Sister Drinkwater’s Church Lady Mojo moved beyond food. When I left home, headed to the Big City and university life, she helped keep me firmly planted in my nourishing native soils. Now and then, whenever I most needed it, but least expected it, an envelope would arrive, addressed in her delicate, spiky handwriting. Inside, I’d find a short encouraging note, perhaps telling me what the mountain looked like that day, or that the apple tree had blossomed out, or that she’d been reading a favorite book, and thought I’d like this particular bit of poetry. She’d end by telling me to study hard, and be good, and to come visit when I got home.
Sister Carpenter was another Church Lady mentor. She introduced me to the joys of serving a meal: setting even the most humble table with care, making sure the salt and pepper were handy, passing along a smile with the bowl of green beans. Over the years, she’s been in charge of several hundred teenage girls, bringing us in to serve lunches at the Senior Center in town. She taught us to be invisible, but approachable, to be brave if asked to sing a bit of a song, or ask a blessing, to speak up clearly when leading the Pledge of Allegiance, because the Veterans who couldn’t hear so well now had pride, and didn’t want to come in late on something so important. It was rare that we’d clear out quickly at the end of a service meal. We had too much fun visiting with those we served, and weren’t ready for that time to end.
Sister Carpenter marshaled the gangly, the awkward, the rebellious, and the flawed, wrapped us in aprons, and taught us to be the Immovable Force in the church kitchen. She also taught us to walk properly in high heels, a skill for which I can never fully repay her.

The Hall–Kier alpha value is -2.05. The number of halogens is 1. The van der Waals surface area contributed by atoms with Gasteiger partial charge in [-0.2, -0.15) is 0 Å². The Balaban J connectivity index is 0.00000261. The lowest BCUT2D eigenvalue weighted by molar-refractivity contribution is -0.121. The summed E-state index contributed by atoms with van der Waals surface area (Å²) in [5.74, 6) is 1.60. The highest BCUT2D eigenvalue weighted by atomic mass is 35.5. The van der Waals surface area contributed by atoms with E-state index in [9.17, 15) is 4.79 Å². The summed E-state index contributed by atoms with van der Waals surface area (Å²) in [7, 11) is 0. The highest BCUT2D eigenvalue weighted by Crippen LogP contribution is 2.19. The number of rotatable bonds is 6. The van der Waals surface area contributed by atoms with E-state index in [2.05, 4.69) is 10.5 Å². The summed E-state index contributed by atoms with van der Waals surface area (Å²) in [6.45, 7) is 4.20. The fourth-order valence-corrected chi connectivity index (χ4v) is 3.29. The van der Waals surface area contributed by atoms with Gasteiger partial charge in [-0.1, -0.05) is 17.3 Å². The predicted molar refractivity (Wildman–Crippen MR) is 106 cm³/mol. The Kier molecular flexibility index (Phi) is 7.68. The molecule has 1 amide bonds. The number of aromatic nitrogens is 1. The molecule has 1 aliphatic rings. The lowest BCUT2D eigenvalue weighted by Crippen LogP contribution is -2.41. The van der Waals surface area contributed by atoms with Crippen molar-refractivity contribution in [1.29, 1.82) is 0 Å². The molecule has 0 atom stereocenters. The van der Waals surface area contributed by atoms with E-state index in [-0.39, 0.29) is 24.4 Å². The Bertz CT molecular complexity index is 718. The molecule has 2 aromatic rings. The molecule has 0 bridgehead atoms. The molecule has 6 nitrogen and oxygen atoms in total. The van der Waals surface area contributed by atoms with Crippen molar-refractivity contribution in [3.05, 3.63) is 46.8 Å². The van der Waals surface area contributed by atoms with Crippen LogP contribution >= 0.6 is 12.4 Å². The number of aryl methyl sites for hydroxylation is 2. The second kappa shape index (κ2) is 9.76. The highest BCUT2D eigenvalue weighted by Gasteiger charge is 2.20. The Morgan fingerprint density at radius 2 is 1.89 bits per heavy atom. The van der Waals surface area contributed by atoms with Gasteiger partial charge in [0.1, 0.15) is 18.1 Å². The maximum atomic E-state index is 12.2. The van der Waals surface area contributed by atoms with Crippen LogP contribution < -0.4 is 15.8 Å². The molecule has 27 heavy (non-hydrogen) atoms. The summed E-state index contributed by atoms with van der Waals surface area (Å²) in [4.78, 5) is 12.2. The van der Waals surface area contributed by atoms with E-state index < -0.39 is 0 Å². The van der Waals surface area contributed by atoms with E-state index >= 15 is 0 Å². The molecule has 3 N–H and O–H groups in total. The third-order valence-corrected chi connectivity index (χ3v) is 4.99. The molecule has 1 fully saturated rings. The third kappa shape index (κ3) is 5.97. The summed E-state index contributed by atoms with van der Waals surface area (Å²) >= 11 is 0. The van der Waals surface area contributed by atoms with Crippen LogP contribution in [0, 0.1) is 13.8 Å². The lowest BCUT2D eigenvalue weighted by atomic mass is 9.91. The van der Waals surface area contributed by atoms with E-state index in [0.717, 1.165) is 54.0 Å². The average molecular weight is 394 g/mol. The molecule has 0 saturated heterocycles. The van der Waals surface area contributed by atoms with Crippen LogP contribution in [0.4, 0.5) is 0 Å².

My own Auntie is a Church Lady, and she’s raised my favorite cousin to be a Church Lady, too. We recognized one another as Junior Church Ladies at the family reunion, when we found ourselves puttering in the kitchen, setting out buffet dishes, washing up the prep dishes, sweeping. She looked at me. I looked at her. “I think we’ve grown up to be Church Ladies,” quoth she, with a smile.
In my own church congregation, I have a good dozen Church Lady mentors. These are the women who show up on your doorstep with a loaf of bread, just because. They declare some random Tuesday to be Cookie Day, and take a half-dozen to every child in the entire congregation. They feel free to tell funny stories in the kitchen, quietly, and set aside a particular piece of cake, as it’s one of the shut-in widows’ favorites.
They can activate the phone tree and put together music for a funeral with an hour’s notice, and they encouraged me to quit sluffing my God-given gifts, get over myself, and Go Sing for the Family, For Goodness’ Sake. And do you know? The patent-pending Church Lady Getting Over Myself method has done more to alleviate a crippling level of stage fright than anything else I’ve tried, up to and including sedatives?
I love these Church Ladies. To be asked into their circle, three and four and five decades their junior, is a privilege I do not take lightly.